Clones of Bruce Lee, The (1980) Review

"The Clones of Bruce Lee" Theatrical Poster

"The Clones of Bruce Lee" Theatrical Poster

AKA: Death Penalty on Three Robots
Director: Joseph Kong
Producer: Dick Randall, Chang Tsung Lung
Cast: Dragon Lee, Bruce Le, Bruce Lai, Bruce Thai, Jon Benn, Bolo Yeung, Alexander Grand, Kong Do, Cheng Kei-Ying, San Kuai, Steve Mak Fei-Hung, Tam Bo
Running Time: 90 min.

By Paul Bramhall

I have a confession, and I’ll admit that it’s one that won’t be popular. Not only am I a Bruceploitaiton fan, but I usually find the Bruce Lee clone movies to be more entertaining than the Little Dragon’s own output. While I respect the man and his martial arts, who doesn’t, if you were to make me choose, then I’d say give me Dragon Lee vs. Casanova Wong in Enter the Invincible Hero, give me Bruce Le vs Hwang Jang Lee in Bruce Strikes Back, or give me Bruce Li vs Philip Ko Fei in The Gold Connection. For me all these movies serve up more entertainment and repeated viewing value than Bruce Lee’s tragically short filmography, but who knows, there could be some Bruce fans out there who disagree.

It’s fair to say that the number of ‘Bruceploitation’ movies, as the genre fondly came to be referred as, could well reach into triple figures, as almost every country in Asia spawned its very own Bruce Lee-alike. From Hong Kong, to Korea, to Thailand, to the Philippines… in the late 70’s and early 80’s productions trying to cash in on Bruce Lee’s popularity, with actors that vaguely resembled him, were everywhere. In that respect, it’s really a numbers game, if you have 100 movies but only 10% of them are worth a watch, that’s still double the amount of productions Bruce Lee starred in, so it’s important to keep things in perspective.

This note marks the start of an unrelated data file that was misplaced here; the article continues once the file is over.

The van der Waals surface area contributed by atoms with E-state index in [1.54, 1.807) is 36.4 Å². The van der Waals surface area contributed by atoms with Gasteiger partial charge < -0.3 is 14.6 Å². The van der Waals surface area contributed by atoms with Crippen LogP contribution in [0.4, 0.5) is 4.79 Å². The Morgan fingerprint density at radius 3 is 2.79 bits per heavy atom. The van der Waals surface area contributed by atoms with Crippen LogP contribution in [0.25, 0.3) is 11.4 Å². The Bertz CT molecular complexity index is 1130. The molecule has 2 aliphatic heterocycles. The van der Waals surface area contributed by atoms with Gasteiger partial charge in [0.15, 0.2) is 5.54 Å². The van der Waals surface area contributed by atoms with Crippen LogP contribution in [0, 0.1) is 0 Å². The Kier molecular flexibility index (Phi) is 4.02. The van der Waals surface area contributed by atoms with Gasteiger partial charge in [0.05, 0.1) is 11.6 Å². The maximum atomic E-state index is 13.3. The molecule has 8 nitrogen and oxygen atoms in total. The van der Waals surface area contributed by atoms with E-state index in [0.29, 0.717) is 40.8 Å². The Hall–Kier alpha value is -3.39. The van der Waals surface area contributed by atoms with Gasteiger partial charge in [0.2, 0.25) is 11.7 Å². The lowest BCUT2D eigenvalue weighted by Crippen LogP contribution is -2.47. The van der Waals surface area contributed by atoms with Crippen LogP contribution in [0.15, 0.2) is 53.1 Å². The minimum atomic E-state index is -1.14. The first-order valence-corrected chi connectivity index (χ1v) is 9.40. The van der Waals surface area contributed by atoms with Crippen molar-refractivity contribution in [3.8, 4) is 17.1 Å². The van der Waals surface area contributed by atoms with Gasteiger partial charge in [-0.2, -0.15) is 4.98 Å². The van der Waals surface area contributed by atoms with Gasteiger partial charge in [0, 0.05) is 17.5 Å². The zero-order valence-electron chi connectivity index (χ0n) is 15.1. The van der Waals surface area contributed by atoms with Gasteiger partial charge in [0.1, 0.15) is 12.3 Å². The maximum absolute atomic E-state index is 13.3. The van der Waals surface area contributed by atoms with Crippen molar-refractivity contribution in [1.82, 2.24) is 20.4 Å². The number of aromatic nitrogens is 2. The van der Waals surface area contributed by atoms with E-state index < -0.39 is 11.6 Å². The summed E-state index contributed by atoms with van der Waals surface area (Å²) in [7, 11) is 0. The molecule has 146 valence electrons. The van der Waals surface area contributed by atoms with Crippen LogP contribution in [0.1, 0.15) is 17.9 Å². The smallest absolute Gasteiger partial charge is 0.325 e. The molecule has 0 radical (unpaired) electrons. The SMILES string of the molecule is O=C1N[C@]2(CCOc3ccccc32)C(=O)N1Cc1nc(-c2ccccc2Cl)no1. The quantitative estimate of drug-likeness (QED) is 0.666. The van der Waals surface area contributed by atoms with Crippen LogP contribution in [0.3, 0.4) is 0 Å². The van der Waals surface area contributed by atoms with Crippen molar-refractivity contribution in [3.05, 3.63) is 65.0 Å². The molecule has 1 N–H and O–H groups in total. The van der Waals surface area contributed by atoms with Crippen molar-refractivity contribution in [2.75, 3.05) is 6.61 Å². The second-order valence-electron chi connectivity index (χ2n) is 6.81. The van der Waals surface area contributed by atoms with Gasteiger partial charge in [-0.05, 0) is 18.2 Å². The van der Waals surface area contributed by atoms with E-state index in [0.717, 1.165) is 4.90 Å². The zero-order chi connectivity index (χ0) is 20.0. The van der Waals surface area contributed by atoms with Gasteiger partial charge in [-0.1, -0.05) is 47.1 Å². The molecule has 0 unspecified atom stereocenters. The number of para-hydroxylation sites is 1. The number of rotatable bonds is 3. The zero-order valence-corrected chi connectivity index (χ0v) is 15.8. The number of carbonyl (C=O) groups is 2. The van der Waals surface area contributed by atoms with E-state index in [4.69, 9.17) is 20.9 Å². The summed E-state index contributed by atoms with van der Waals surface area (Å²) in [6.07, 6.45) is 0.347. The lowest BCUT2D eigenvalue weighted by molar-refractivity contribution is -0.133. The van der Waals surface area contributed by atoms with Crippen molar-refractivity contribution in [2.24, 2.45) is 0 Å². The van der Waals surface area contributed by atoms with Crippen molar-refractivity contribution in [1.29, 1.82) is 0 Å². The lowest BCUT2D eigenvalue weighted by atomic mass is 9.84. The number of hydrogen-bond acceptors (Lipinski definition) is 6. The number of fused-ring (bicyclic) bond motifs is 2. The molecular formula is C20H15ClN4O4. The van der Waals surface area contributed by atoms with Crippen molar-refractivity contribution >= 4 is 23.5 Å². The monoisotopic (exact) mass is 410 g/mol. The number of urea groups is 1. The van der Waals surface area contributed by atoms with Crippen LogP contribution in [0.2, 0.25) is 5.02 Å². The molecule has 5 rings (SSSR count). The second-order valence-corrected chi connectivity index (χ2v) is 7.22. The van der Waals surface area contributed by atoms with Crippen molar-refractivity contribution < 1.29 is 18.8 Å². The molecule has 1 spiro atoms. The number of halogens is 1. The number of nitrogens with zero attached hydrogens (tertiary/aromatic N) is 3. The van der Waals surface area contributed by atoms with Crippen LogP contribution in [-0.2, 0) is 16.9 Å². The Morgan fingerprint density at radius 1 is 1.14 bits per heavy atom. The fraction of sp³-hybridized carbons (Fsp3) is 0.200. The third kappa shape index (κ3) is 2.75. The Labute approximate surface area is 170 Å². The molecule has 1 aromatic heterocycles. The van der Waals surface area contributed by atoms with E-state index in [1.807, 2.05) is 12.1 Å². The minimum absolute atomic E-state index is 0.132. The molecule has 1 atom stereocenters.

Despite my fondness for the genre, one of its most infamous entries had eluded my viewing for many years, the notoriously titled The Clones of Bruce Lee. I’m not sure why it managed to escape me for so long, considering that for a fan of Brueploitation, it has a dream cast. Instead of only getting one Bruce Lee-alike, you get three in the starring roles, with Koreans Dragon Lee and Bruce Lai, and Hong Kong star Bruce Le. It’s a movie which is so overloaded with Bruceploitation, that it even has Thai Bruce Lee-alike, the imaginatively titled Bruce Thai, playing a non-clone role (he plays the local contact once the action moves to Bangkok), not to mention the instantly recognizable Bolo Yeung from Enter the Dragon.